More information.

Mathis (Mackenzie) Laboratory of Adaptive Motor Control, one position, Neural dynamics and theory-driven analysis
We are considering applications for a computationally minded student to join an ongoing project exploring behavioral and neural dynamics across a diverse range of behaviors. The candidate should have experience with large-scale neural data analysis collected from electrodes and calcium indicators, deep-learning packages such as PyTorch, and a curiosity, driven approach to science. In general, our lab works at the intersection of machine learning, neuroscience and engineering. We aim to reverse engineer the neural circuits that drive adaptive motor behavior by studying artificial and natural intelligence. We design behavioral assays for mice, perform large-scale neural recordings, and build new deep learning & machine learning tools to aid in our quest.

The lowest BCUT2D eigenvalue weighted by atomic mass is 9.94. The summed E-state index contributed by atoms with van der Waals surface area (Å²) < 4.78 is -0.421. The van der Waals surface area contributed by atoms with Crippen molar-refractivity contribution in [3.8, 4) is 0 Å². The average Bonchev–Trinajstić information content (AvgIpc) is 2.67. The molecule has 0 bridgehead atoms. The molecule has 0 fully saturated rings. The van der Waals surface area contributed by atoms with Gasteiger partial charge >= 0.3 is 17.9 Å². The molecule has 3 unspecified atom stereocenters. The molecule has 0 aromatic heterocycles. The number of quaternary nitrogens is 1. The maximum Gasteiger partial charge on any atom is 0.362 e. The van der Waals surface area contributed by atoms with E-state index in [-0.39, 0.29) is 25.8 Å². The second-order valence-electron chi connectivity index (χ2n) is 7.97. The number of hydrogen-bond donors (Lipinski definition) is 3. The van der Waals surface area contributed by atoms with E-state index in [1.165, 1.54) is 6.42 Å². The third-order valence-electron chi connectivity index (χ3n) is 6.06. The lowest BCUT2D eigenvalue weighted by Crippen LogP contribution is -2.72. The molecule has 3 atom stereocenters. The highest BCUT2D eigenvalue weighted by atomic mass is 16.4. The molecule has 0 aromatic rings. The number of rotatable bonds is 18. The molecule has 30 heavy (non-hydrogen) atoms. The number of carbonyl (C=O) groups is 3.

McCabe Laboratory of Neural Genetics and Disease, two positions.  We are accepting applications from students interested in the cell biology of neuronal circuits. Our laboratory investigates motor neuroscience with a focus on the molecular and cellular control of motor circuit synapse structure and function, in addition to mechanisms underpinning motor system neurodegenerative diseases. We investigate motor circuits through a combination of genome engineering, multiscale imaging, biochemistry, electrophysiology and computer-assisted behavioural assays, primarily employing Drosophila models. Areas of focus relevant to the currently open positions are – the molecular adaptation of motor synapses to functional change, the logic of neurotransmitter release in motor circuit networks and mechanisms regulating synapse stability during ageing.  We encourage applications from students excited to explore circuit biology using a diversity of experimental approaches.